The three soldiers killed in a shooting rampage at Fort Hood by another military man had served in the military for years and been deployed to Iraq as well as other places.
Lt. Gen. Mark Milley on Friday identified those killed as 39-year-old Daniel Ferguson, of Mulberry, Fla.; 38-year-old Carlos Lazaney Rodriguez, of Puerto Rico; and 37-year-old Timothy Owens, of Effingham, Ill.
Spc. Ivan Lopez killed the three Wednesday at the military base after a verbal altercation that escalated. He then killed himself.
Ferguson was a transportation supervisor who had been deployed to Kuwait, Iraq and Afghanistan.
Lazaney Rodriguez was a unit supply sergeant who had served in Kuwait and Iraq.
Owens was a heavy vehicle driver who had also been deployed in Iraq and Kuwait.
Here's a look at the slain victims:
Timothy Owens was apparently shot in the chest at close range, his mother-in-law, Darlene Humphrey, told the Chicago Sun-Times.
Owens' cousin, Glen Welton of Effingham, Ill., said Owens grew up with military dreams.
"He was one of those kids who wanted to wear camouflage and wanted to wear bomber jackets and sunglasses," said Welton, himself a National Guard veteran of Iraq. "It took him a few years before he got himself in."
Owens, 37, dropped out of high school in 1995, according to his mother and school records. She said he earned his GED diploma after joining the Army in 2004.
Welton said he ran into Owens last year at a funeral and the two figured out they had served in Iraq at the same time. Welton was there from 2005-06.
A photo from that day shows Welton with his arm around Owens, who wore his Army dress uniform, including a beret, and a pair of dark sunglasses.
"He had grown into a man. The military had made him a complete man," Goodwin said. "I sure know he cleaned up pretty with his uniform."
Owens' mother says she was reunited less than two weeks earlier with a daughter she gave up for adoption at birth.
Mary Muntean of Effingham, Ill., said that she was still celebrating that reunion when she got a call telling her that her son was killed Wednesday in the attack at Fort Hood.
Muntean told the AP she has heart problems and chronic obstructive pulmonary disease. Her 54-year-old daughter sought her out, and the two met on March 23, she said.
"She finds one child and loses another," said Betty Goodwin, Muntean's niece and Owens' cousin.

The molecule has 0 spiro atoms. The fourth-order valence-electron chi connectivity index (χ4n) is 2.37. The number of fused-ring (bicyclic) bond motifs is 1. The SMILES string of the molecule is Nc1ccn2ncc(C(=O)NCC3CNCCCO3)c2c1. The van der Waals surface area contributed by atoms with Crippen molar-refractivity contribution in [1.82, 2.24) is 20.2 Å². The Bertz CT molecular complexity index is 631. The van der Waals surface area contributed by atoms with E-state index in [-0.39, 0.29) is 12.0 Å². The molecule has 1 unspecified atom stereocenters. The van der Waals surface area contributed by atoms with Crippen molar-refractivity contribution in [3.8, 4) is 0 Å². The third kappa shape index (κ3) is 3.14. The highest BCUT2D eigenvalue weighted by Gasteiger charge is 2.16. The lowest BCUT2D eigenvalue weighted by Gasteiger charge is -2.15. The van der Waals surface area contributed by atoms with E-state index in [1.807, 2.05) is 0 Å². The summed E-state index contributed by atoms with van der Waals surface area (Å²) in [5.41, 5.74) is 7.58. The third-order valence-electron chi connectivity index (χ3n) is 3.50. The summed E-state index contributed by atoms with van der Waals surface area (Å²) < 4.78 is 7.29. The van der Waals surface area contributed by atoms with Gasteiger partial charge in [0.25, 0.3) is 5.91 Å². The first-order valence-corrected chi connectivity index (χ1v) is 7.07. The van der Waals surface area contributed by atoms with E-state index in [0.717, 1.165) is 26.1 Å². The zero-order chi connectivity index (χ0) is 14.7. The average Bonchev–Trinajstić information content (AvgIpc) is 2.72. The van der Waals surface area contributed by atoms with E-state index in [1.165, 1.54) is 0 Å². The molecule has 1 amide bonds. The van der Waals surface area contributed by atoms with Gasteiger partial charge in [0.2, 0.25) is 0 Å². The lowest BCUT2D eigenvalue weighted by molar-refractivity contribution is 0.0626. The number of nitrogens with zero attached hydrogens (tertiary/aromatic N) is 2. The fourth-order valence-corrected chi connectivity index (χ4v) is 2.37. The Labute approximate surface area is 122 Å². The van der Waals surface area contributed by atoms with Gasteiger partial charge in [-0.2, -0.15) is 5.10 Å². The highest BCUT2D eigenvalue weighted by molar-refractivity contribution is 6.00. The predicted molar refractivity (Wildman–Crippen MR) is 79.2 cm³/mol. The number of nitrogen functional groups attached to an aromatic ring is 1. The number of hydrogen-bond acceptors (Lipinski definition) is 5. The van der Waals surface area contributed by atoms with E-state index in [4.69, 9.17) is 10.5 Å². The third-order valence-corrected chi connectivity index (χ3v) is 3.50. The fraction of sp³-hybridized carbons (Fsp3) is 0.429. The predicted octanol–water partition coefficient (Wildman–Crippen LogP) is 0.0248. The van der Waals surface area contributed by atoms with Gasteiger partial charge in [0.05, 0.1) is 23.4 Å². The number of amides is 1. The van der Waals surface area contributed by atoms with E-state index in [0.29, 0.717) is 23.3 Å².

Owens was one of Muntean's four children. A younger son died eight years ago after a lifelong disability, Goodwin said.
Family said Owens had been previously married and had children from that marriage.
Danny Ferguson had just returned from Afghanistan, according to CBS affiliate WTSP in Tampa. The movement specialist was working at Fort Hood when Ivan Lopez opened fire.
Danny's fiancée, Kristen Haley, who is also soldier, said she was nearby when the shooting happened. In an exclusive interview with WTSP Thursday night, she said Ferguson was killed while trying to barricade a door to keep the shooter away.
"He held that door shut because it wouldn't lock. It seems the doors would be bullet proof, but apparently they're not," Haley said . "If he wasn't the one standing there holding those doors closed, that shooter would have been able to get through and shoot everyone else."
Ferguson graduated from Mulberry High School in Polk County, Florida in 1993, according to WTSP. He was a prolific athlete, playing football, baseball, basketball and ran track. Mulberry High School teacher Joy Andrews said she wasn't surprised that he went on to fight for his country.
"You usually don't sit around after graduation if you have that much in you," Andrews said.
Ferguson's fiancee said he had an intense desire to serve his country.
"I know that he did have a pleasure of serving. This was his life," Haley told WTSP. "He was proud to be part of a great service."
Carlos Lazaney Rodriguez
Carlos Lazaney Rodriguez, 38, of Aguadilla, Puerto Rico, was among the three soldiers killed in the Fort Hood shooting, according to the mayor of Aguadilla.
Mayor Carlos Mendez Martinez told NBC News that Lazaney was set to retire from the Army later this year.
"They are an excellent family, really good people," Martinez told NBC News. "And what's so sad is that he was 38 years old and had joined the military since he was 18. He was going to retire at the end of the year. It is so sad."